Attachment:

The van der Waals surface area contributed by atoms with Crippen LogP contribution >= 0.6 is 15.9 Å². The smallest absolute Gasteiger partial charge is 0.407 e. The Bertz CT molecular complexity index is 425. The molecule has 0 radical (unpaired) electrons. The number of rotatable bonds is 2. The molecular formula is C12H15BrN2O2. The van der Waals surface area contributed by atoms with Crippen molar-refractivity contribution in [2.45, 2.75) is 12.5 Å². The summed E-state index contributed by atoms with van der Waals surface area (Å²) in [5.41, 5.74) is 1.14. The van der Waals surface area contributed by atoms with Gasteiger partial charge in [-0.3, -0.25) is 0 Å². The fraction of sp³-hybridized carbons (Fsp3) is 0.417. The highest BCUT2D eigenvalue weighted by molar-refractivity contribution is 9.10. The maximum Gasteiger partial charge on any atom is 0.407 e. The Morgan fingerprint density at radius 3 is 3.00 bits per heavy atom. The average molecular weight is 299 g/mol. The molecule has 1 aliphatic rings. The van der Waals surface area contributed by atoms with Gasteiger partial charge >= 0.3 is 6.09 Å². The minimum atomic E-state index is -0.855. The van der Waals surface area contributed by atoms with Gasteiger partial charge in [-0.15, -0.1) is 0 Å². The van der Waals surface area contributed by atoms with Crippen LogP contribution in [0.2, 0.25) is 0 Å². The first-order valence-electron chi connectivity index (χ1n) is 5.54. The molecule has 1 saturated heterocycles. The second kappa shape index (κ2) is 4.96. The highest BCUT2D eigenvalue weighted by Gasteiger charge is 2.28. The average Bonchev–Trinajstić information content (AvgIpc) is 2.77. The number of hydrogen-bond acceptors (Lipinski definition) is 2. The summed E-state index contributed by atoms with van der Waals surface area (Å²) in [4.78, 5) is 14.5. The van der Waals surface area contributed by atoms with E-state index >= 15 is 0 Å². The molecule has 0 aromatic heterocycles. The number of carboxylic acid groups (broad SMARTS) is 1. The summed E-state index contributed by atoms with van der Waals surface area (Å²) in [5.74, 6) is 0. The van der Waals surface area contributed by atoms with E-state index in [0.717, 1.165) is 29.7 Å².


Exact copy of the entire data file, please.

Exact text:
The van der Waals surface area contributed by atoms with Crippen LogP contribution >= 0.6 is 15.9 Å². The smallest absolute Gasteiger partial charge is 0.407 e. The Bertz CT molecular complexity index is 425. The molecule has 0 radical (unpaired) electrons. The number of rotatable bonds is 2. The molecular formula is C12H15BrN2O2. The van der Waals surface area contributed by atoms with Crippen molar-refractivity contribution in [2.45, 2.75) is 12.5 Å². The summed E-state index contributed by atoms with van der Waals surface area (Å²) in [5.41, 5.74) is 1.14. The van der Waals surface area contributed by atoms with Gasteiger partial charge in [-0.3, -0.25) is 0 Å². The fraction of sp³-hybridized carbons (Fsp3) is 0.417. The highest BCUT2D eigenvalue weighted by molar-refractivity contribution is 9.10. The maximum Gasteiger partial charge on any atom is 0.407 e. The Morgan fingerprint density at radius 3 is 3.00 bits per heavy atom. The average molecular weight is 299 g/mol. The molecule has 1 aliphatic rings. The van der Waals surface area contributed by atoms with Gasteiger partial charge >= 0.3 is 6.09 Å². The minimum atomic E-state index is -0.855. The van der Waals surface area contributed by atoms with Gasteiger partial charge in [-0.15, -0.1) is 0 Å². The van der Waals surface area contributed by atoms with Crippen LogP contribution in [0.2, 0.25) is 0 Å². The first-order valence-electron chi connectivity index (χ1n) is 5.54. The molecule has 1 saturated heterocycles. The second kappa shape index (κ2) is 4.96. The highest BCUT2D eigenvalue weighted by Gasteiger charge is 2.28. The average Bonchev–Trinajstić information content (AvgIpc) is 2.77. The number of hydrogen-bond acceptors (Lipinski definition) is 2. The summed E-state index contributed by atoms with van der Waals surface area (Å²) in [4.78, 5) is 14.5. The van der Waals surface area contributed by atoms with E-state index >= 15 is 0 Å². The molecule has 0 aromatic heterocycles. The number of carboxylic acid groups (broad SMARTS) is 1. The summed E-state index contributed by atoms with van der Waals surface area (Å²) in [5.74, 6) is 0. The van der Waals surface area contributed by atoms with E-state index in [0.717, 1.165) is 29.7 Å².